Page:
Pitching into the void
Agencies and clients alike had to quickly adapt to a Zoom-filled world. In some instances, video meetings brought some positives to the review process. Companies saved money and time that would have been spent on traveling, there were quicker turnaround times for new business, and since there aren’t limits to how many people can join conference calls, clients and agencies had the potential to meet more members of each other’s teams than was previously possible.
A second agency CEO says during the beginning of the pandemic clients were more decisive, efficient and faster during the pitch process. But eventually, things got decidedly darker.
“We started to see more and more pitches where clients would show up with their cameras off or driving in a car while you were in your final presentation,” the agency CEO says. “We had one pitch that we were in and there were 26 clients on the Zoom call and 25 of them had their cameras off.”
This CEO says his agency has done at least 10 reviews while pitching into black squares throughout the pandemic. The CEO would at times ask for the prospective clients to turn their cameras on to no avail. “They would say something like ‘I don't look great today,’ or sometimes they just don't say anything.”
Another CEO of a west coast-based agency experienced a similar screens-off experience just last month. “We just did a pitch for a large national brand,” the CEO says. “It was consultant-led. They set up the meeting and said, ‘Hey, in advance of the meeting we want this to be like a brainstorm. It's more of a chemistry check. We want us to get an understanding of what it's like to interact with you and everything else.’ We go to the meeting and everybody's camera was off. And we're like ‘How are you brainstorming? How are you interacting?’”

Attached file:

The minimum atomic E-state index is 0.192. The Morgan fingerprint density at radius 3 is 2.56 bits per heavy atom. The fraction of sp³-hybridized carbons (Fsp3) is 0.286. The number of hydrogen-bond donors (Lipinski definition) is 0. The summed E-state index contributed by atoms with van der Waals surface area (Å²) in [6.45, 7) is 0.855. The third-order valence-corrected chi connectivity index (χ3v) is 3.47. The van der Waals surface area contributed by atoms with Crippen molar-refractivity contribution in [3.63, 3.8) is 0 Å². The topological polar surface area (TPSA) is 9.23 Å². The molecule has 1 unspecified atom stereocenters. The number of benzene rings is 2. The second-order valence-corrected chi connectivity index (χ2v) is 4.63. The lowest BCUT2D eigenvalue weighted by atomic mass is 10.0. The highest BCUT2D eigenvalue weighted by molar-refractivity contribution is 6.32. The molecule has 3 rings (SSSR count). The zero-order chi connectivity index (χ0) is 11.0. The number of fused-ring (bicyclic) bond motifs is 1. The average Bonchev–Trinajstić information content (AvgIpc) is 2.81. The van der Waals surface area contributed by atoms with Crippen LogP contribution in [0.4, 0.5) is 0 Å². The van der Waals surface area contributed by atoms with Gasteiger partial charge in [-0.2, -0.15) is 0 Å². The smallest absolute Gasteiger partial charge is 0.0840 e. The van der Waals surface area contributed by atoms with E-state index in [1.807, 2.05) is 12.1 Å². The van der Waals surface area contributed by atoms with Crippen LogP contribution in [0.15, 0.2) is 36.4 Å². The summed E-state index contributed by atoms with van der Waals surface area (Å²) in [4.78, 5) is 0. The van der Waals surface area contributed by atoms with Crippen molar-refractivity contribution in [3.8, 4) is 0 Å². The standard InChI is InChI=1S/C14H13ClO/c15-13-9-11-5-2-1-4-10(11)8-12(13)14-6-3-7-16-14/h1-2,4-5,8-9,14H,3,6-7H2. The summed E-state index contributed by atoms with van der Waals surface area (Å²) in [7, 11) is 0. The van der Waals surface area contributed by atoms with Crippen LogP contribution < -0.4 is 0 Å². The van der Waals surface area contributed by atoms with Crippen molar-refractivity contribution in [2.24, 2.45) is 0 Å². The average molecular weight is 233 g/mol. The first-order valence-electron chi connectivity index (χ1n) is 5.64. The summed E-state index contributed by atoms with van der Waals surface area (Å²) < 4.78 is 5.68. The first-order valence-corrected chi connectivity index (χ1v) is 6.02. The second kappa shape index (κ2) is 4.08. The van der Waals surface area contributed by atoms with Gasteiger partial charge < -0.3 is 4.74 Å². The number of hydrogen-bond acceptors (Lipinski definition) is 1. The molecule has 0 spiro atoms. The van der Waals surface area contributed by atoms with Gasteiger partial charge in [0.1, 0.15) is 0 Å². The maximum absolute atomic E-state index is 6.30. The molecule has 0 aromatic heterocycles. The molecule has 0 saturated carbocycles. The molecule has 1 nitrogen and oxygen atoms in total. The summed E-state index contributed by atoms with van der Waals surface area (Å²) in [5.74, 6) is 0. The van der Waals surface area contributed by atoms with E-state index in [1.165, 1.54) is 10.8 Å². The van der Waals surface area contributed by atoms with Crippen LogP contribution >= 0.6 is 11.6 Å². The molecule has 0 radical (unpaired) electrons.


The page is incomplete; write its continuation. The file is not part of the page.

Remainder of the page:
And of course, a chemistry check goes both ways: If the pitching agency can’t see the client, it’s harder for it to judge just how high-maintenance the account might be.
“We don’t allow clients to be on any other device, or to go off-camera—they’re all in or all out,” says Simon Francis, CEO of Flock Associates, which has worked with many major marketers on reviews, including McDonald’s. “We’ve broken our pitches down into different modules that are shorter, denser, and actually seem to give a better test of agency capability—rather than a war of Powerpoint, video, and demos.”
There’s no hard and fast solution to a cameras-off review, but it’s worth a try to ask people to turn their cameras on. And after you go through one round of pitching into the void, you may want to pass on round two or at least be forewarned that the client may not be taking you seriously. The seeming disinterest in the pitch could also be a warning sign that the client won’t take you seriously in person either.
Reviews that never stop—or end too fast
When pitching, it’s important to try and determine just who is the final decision-maker on the agency selection, in order to sidestep the never-ending review.
The rise of virtual reviews has led to an increase in prolonged or unreasonably short timelines and brands changing their mind last minute. The ease of being able to quickly hop on video calls has led to agencies pulling the trigger on RFPs before fully considering all aspects of what the client is looking for, or failing to consider whether the agency is actually the right fit for the company from a budget and relationship standpoint.
“We were in one pitch where there were three agencies and we won the first round only to find out, they said, ‘You guys are the best of the three agencies, but now there's another agency,’” another agency CEO recalls. “So we had to pitch against that agency and we won that. Then they were like, ‘Oh, but our CEO just recommended a global agency. So now we have to meet with them.’ So we now had to pitch against that one. There were literally five times where they added new people after we kept winning. Ultimately we won the business, but when you're in a pitch and you know your competition and you go up against it and you beat them, you should win it as opposed to constantly having new people brought in.”
While this example ended in an eventual win, other agencies weren’t always so lucky. One chief marketing officer of an agency’s North American division spoke about a time where the shop was pitching for a financial services brand.